Wednesday, December 1, 2021

NBFIRA at ease as Bifm-BPOPF saga unfolds

In August 2010, the Non Bank Financial Institutions Regulatory Authority (NBFIRA) approved Botswana Insurance Holdings Limited (BIHL)’s appointment of Tiny Kgatlwane as Chief Executive Officer (CEO) of its subsidiary, Botswana Insurance Fund Management (Bifm). Fast forward to 2015, after diversifying and growing Bifm’s income and actively leveraging off the company’s market leading position, Kgatlwane has been ousted as Bifm CEO after the company lost its P9billion tender with Botswana Public Officers Pension Fund (BPOPF). She will leave her plum post at the end of this month. Sunday Standard reporter Kabelo Seitshiro tracks back to the Regulator, NBFIRA, to discuss implications of Kgatlwane’s shock ouster and the role of the regulator in the saga.
 
Oaitse Ramasedi, CEO of NBFIRA on Friday confirmed that Tiny Kgatlwane has parted ways with Bifm. The BIHL Group terminated Kgatlwane’s contract as CEO of its subsidiary Bifm after the latter lost a lucrative fund management contract with BPOPF. While Kgatlwane’s contract was to end mid 2015, BIHL opted to part ways with her immediately and she will cease to be Bifm CEO end of February. Meanwhile Bifm Chief Financial Officer (CFO) Neo Bogatsu has been appointed Acting CEO.

The NBFIRA Act requires non-bank financial institutions to inform the regulator in the event of departure of a senior employee. Accordingly, the regulator confirmed that he received a letter from Bifm notifying him of Kgatlwane’s exit from the top post.
 
“The letter did not have details of why she is leaving Bifm. So I can’t say whether what has been published in the media is true,” said Ramasedi.
 
He explain that Bifm, as a fund management company, falls under the purview of NBFIRA, which regularly checks its operations and conducts on-site inspections.

“For our off-site inspections, the company has to give us regular reports, which can be submitted monthly, quarterly or annually.”
However, Ramasedi said there is a difference between investigation and inspection. He said it is not for NBFIRA to question why Kgatlwane’s employment contract was terminated, though the regulator is at liberty to investigate if it suspects that such termination had something to do with improper conduct or flouting of set rules and regulations.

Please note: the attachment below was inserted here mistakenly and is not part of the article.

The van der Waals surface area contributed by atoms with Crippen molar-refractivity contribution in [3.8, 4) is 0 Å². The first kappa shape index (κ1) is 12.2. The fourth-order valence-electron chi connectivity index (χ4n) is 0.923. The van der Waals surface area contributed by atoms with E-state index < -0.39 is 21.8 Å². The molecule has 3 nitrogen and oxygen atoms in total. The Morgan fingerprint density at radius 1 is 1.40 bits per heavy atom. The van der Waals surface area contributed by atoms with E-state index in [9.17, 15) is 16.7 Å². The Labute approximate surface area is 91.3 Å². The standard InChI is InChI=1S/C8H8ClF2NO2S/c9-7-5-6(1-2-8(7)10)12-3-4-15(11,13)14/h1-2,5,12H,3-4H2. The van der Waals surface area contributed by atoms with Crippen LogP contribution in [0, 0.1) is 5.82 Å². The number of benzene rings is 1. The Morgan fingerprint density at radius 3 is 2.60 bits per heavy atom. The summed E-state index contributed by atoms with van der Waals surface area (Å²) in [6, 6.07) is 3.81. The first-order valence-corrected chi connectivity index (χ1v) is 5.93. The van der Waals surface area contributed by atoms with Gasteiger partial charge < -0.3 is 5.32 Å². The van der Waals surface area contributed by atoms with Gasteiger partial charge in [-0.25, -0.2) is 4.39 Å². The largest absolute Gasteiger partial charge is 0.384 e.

“We don’t interfere in employee-employer relationships especially when the employer or employee terminates contracts for their own reasons. But, from the regulatory point of view, there are times where such termination impacts on regulatory aspects and that’s when we intervene,” he said.

Ramasedi also revealed that NBFIRA has had no problems with the 12 fund management companies that are registered locally, including Bifm.

If NBFIRA identifies any problems in the way the companies are being managed, it has the right to put them under statutory management.

“As I speak to you, no companies have been put on statutory management,” he said.

BPOPF is the country’s largest pension fund with assets totalling P45 billion. The total industry assets are worth P65 billion, with P45 billion belonging to government while P20 billion is shared by the remaining 93 registered pension funds. While NBFIRA requires pension funds to submit their investment strategy as a way of ascertaining whether pensioners’ finances are safe, it does not instruct pension funds on who to appoint as their fund managers.
 
“Irrespective of the size of the fund we expect all pension funds to submit their investment strategy and demonstrate how they are going to grow the money. We do not really approve their business strategy but merely check to make sure that the strategy is good and the clients’ money is safe,” he said.

“However, we don’t go to the extent of instructing pension funds to give such and such a company so much business. So we really can’t comment on BPOPF’s decision to terminate its contract with Bifm because it was an operational business decision.”

This past Thursday, Botswana Stock Exchange (BSE) halted trading on BIHL shares. The trading halt was made to allow for dissemination of further information through the BSE regarding reports about a BIHL subsidiary in the local press. On Friday, Bifm said it was not in a position to discuss clients’ information with third parties due to existing confidentially agreements.

“Our focus at Bifm remains on delivering value to clients and we will continue to serve our clients and customers to the highest levels,” read the Bifm statement.

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